The Association of British Insurers has abandoned their simple products initiative that followed the 2013 Sergeant Review.
The review, which was undertaken by a steering group led by former Financial Services Authority managing director Carol Sergeant, recommended the introduction of a “simple financial products badge for qualifying products via a robust accreditation process”.
This would be applied to a range of new ‘simple’ products, including an easy access savings account, a 30-day notice savings account, a regular savings account and a fixed-term life insurance product.
The review also recommended the introduction of a new whole-of-life insurance product, but said there was a need for further consultation with the Association of British Insurers.
Following the review’s recommendations the Association of British Insurers, British Bankers' Association and Building Societies Association collectively supported the Simple Products initiative.
However FTAdviser can exclusively reveal that four years on from making that commitment the Association of British Insurers has pulled the plug on their work to explore how Ms Sergeant’s recommendations could be made to work.
A spokesman for the ABI said the trade body had committed considerable time and resources to the simpler products initiative.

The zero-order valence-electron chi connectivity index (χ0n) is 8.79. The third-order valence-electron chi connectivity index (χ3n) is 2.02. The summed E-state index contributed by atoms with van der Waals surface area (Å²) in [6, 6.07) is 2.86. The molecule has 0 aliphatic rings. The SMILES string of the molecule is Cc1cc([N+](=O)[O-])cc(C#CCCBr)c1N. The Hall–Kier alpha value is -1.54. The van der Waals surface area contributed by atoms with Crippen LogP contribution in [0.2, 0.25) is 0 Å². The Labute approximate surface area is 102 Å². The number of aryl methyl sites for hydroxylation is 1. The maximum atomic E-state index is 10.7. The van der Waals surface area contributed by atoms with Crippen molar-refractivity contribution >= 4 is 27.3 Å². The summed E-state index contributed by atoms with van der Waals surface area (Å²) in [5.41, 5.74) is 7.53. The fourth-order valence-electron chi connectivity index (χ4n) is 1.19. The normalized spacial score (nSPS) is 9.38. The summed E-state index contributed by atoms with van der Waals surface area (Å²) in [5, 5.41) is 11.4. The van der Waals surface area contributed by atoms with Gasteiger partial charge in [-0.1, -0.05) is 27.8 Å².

He said: “However, after four years of hard work, the environment has changed considerably, and better and more effective mechanisms have emerged to deliver on the aims of the Sergeant review.
“The recommendations of the Financial Advice Market Review, in particular on rules of thumb, are designed to help individuals access basic products through a non-advised route.
“We believe that the industry and all stakeholders should remain focused on these work streams rather than continue to dedicate resources to the simple products initiative.”
However Sue Lewis, chairman of the Financial Services Consumer Panel, said she does not believe the FCA’s work on cash savings and the Financial Advice Market Review would address the need for simpler products.
She said: “There have been many attempts at driving simplification, including ‘stakeholder’ products and CAT (charges, access and terms) standards.
“The industry will not produce straightforward, easy to understand, value for money products because it does not make enough money out of them.
“The stakeholder pension was moderately successful, but only because it was in effect forced on the industry by the FSA making a rule (known as ‘RU64’), saying that, in order to sell a pension more complicated or expensive, the seller had to explain to the customer why the additional costs and features were justified.
“The stakeholder child trust fund was also successful, possibly because the options were clearly set out for parents and the charges were capped, at 1.5 per cent (which looks high now but wasn’t at the time).”
Ms Lewis said the problem the ABI’s simpler products initiative was intended to fix are getting worse.
She said: “Financial products are more complex. There is generally too much choice, rather than too little. Terms and conditions are lengthy and incomprehensible and many products have hidden fees and charges.